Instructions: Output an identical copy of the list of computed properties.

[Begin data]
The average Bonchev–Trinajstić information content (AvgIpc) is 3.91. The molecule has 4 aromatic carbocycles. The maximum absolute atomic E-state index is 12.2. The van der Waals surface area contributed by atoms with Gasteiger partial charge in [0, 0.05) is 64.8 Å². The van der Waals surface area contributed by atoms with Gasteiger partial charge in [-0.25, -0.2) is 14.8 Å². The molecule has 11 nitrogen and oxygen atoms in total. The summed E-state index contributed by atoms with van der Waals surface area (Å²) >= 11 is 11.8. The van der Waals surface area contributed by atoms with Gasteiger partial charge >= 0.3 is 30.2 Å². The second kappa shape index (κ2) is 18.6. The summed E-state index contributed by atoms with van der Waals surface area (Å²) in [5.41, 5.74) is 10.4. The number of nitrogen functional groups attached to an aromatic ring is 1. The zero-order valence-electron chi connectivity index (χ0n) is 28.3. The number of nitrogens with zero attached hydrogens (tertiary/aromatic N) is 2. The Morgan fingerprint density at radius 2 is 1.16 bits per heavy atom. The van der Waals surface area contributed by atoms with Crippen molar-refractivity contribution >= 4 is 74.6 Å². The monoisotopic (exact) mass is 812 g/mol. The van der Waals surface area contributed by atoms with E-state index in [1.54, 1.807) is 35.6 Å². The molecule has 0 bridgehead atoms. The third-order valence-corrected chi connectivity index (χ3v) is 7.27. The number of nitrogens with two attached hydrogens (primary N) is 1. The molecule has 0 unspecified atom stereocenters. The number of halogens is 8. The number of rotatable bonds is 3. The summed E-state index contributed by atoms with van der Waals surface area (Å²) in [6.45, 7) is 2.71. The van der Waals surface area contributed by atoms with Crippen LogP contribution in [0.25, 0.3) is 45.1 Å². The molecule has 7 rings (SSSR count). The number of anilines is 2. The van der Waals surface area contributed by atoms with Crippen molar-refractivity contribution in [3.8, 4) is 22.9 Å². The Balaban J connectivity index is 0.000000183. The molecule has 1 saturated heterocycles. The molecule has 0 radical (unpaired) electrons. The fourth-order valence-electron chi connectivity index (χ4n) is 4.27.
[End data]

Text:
The average Bonchev–Trinajstić information content (AvgIpc) is 3.91. The molecule has 4 aromatic carbocycles. The maximum absolute atomic E-state index is 12.2. The van der Waals surface area contributed by atoms with Gasteiger partial charge in [0, 0.05) is 64.8 Å². The van der Waals surface area contributed by atoms with Gasteiger partial charge in [-0.25, -0.2) is 14.8 Å². The molecule has 11 nitrogen and oxygen atoms in total. The summed E-state index contributed by atoms with van der Waals surface area (Å²) >= 11 is 11.8. The van der Waals surface area contributed by atoms with Gasteiger partial charge >= 0.3 is 30.2 Å². The second kappa shape index (κ2) is 18.6. The summed E-state index contributed by atoms with van der Waals surface area (Å²) in [5.41, 5.74) is 10.4. The number of nitrogen functional groups attached to an aromatic ring is 1. The zero-order valence-electron chi connectivity index (χ0n) is 28.3. The number of nitrogens with zero attached hydrogens (tertiary/aromatic N) is 2. The Morgan fingerprint density at radius 2 is 1.16 bits per heavy atom. The van der Waals surface area contributed by atoms with Crippen molar-refractivity contribution >= 4 is 74.6 Å². The monoisotopic (exact) mass is 812 g/mol. The van der Waals surface area contributed by atoms with E-state index in [1.54, 1.807) is 35.6 Å². The molecule has 0 bridgehead atoms. The third-order valence-corrected chi connectivity index (χ3v) is 7.27. The number of nitrogens with two attached hydrogens (primary N) is 1. The molecule has 0 unspecified atom stereocenters. The number of halogens is 8. The number of rotatable bonds is 3. The summed E-state index contributed by atoms with van der Waals surface area (Å²) in [6.45, 7) is 2.71. The van der Waals surface area contributed by atoms with Crippen LogP contribution in [0.25, 0.3) is 45.1 Å². The molecule has 7 rings (SSSR count). The number of anilines is 2. The van der Waals surface area contributed by atoms with Crippen molar-refractivity contribution in [3.8, 4) is 22.9 Å². The Balaban J connectivity index is 0.000000183. The molecule has 1 saturated heterocycles. The molecule has 0 radical (unpaired) electrons. The fourth-order valence-electron chi connectivity index (χ4n) is 4.27.